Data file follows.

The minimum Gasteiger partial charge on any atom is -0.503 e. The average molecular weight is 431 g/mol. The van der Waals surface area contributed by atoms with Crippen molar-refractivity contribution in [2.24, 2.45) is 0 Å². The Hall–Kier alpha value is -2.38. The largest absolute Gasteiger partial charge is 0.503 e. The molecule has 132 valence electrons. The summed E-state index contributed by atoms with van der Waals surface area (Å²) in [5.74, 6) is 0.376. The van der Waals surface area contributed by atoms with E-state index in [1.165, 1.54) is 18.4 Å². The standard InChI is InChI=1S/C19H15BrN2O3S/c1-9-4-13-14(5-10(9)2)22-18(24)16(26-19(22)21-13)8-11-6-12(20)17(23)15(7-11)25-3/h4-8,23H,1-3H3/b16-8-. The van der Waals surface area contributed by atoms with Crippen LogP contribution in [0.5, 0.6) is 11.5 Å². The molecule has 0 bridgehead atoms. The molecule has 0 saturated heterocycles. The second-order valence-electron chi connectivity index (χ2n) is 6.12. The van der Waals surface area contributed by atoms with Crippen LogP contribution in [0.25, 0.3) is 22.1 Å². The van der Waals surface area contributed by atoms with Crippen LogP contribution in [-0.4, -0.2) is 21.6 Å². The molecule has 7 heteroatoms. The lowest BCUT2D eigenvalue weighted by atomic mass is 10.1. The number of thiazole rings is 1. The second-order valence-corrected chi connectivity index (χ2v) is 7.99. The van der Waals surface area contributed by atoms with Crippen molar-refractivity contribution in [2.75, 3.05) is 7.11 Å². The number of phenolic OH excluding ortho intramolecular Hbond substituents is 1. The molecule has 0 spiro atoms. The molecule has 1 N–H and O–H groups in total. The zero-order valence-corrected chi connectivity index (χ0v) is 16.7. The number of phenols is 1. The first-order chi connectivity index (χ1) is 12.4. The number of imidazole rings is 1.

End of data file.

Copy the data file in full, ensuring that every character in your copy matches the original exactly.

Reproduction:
The minimum Gasteiger partial charge on any atom is -0.503 e. The average molecular weight is 431 g/mol. The van der Waals surface area contributed by atoms with Crippen molar-refractivity contribution in [2.24, 2.45) is 0 Å². The Hall–Kier alpha value is -2.38. The largest absolute Gasteiger partial charge is 0.503 e. The molecule has 132 valence electrons. The summed E-state index contributed by atoms with van der Waals surface area (Å²) in [5.74, 6) is 0.376. The van der Waals surface area contributed by atoms with E-state index in [1.165, 1.54) is 18.4 Å². The standard InChI is InChI=1S/C19H15BrN2O3S/c1-9-4-13-14(5-10(9)2)22-18(24)16(26-19(22)21-13)8-11-6-12(20)17(23)15(7-11)25-3/h4-8,23H,1-3H3/b16-8-. The van der Waals surface area contributed by atoms with Crippen LogP contribution in [0.5, 0.6) is 11.5 Å². The molecule has 0 bridgehead atoms. The molecule has 0 saturated heterocycles. The second-order valence-electron chi connectivity index (χ2n) is 6.12. The van der Waals surface area contributed by atoms with Crippen LogP contribution in [0.25, 0.3) is 22.1 Å². The van der Waals surface area contributed by atoms with Crippen LogP contribution in [-0.4, -0.2) is 21.6 Å². The molecule has 7 heteroatoms. The lowest BCUT2D eigenvalue weighted by atomic mass is 10.1. The number of thiazole rings is 1. The second-order valence-corrected chi connectivity index (χ2v) is 7.99. The van der Waals surface area contributed by atoms with Crippen molar-refractivity contribution in [2.75, 3.05) is 7.11 Å². The number of phenolic OH excluding ortho intramolecular Hbond substituents is 1. The molecule has 0 spiro atoms. The molecule has 1 N–H and O–H groups in total. The zero-order valence-corrected chi connectivity index (χ0v) is 16.7. The number of phenols is 1. The first-order chi connectivity index (χ1) is 12.4. The number of imidazole rings is 1.